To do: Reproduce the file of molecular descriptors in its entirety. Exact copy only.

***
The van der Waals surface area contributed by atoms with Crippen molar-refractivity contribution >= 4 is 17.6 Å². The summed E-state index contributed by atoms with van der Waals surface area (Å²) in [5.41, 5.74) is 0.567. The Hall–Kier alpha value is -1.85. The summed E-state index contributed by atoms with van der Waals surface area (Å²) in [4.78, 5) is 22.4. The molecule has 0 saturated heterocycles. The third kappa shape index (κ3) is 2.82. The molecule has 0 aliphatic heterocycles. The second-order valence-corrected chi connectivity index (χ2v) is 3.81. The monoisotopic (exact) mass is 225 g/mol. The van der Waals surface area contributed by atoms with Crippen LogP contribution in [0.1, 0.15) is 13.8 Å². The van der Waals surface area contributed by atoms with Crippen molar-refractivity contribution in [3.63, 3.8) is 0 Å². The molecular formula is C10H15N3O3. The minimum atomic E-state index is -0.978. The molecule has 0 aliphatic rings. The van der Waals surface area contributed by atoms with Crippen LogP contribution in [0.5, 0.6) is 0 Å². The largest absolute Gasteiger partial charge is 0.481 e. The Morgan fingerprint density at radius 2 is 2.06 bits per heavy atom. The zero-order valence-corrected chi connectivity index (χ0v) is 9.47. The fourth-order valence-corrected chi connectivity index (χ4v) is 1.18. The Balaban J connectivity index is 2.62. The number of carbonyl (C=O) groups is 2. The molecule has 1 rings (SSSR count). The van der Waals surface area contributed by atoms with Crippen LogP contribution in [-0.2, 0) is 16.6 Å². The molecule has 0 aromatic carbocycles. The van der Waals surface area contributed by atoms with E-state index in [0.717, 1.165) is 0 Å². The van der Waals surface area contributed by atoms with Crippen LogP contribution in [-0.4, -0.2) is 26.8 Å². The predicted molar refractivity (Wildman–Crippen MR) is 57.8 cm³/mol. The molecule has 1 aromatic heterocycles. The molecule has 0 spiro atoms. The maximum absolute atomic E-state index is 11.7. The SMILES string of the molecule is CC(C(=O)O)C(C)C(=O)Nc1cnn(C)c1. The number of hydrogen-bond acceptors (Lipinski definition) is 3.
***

The van der Waals surface area contributed by atoms with Crippen molar-refractivity contribution >= 4 is 17.6 Å². The summed E-state index contributed by atoms with van der Waals surface area (Å²) in [5.41, 5.74) is 0.567. The Hall–Kier alpha value is -1.85. The summed E-state index contributed by atoms with van der Waals surface area (Å²) in [4.78, 5) is 22.4. The molecule has 0 saturated heterocycles. The third kappa shape index (κ3) is 2.82. The molecule has 0 aliphatic heterocycles. The second-order valence-corrected chi connectivity index (χ2v) is 3.81. The monoisotopic (exact) mass is 225 g/mol. The van der Waals surface area contributed by atoms with Crippen LogP contribution in [0.1, 0.15) is 13.8 Å². The van der Waals surface area contributed by atoms with Crippen molar-refractivity contribution in [3.63, 3.8) is 0 Å². The molecular formula is C10H15N3O3. The minimum atomic E-state index is -0.978. The molecule has 0 aliphatic rings. The van der Waals surface area contributed by atoms with Crippen LogP contribution in [0.5, 0.6) is 0 Å². The largest absolute Gasteiger partial charge is 0.481 e. The Morgan fingerprint density at radius 2 is 2.06 bits per heavy atom. The zero-order valence-corrected chi connectivity index (χ0v) is 9.47. The fourth-order valence-corrected chi connectivity index (χ4v) is 1.18. The Balaban J connectivity index is 2.62. The number of carbonyl (C=O) groups is 2. The molecule has 1 rings (SSSR count). The van der Waals surface area contributed by atoms with Crippen LogP contribution in [-0.2, 0) is 16.6 Å². The molecule has 0 aromatic carbocycles. The van der Waals surface area contributed by atoms with E-state index in [0.717, 1.165) is 0 Å². The van der Waals surface area contributed by atoms with Crippen LogP contribution in [-0.4, -0.2) is 26.8 Å². The predicted molar refractivity (Wildman–Crippen MR) is 57.8 cm³/mol. The molecule has 1 aromatic heterocycles. The molecule has 0 spiro atoms. The maximum absolute atomic E-state index is 11.7. The SMILES string of the molecule is CC(C(=O)O)C(C)C(=O)Nc1cnn(C)c1. The number of hydrogen-bond acceptors (Lipinski definition) is 3.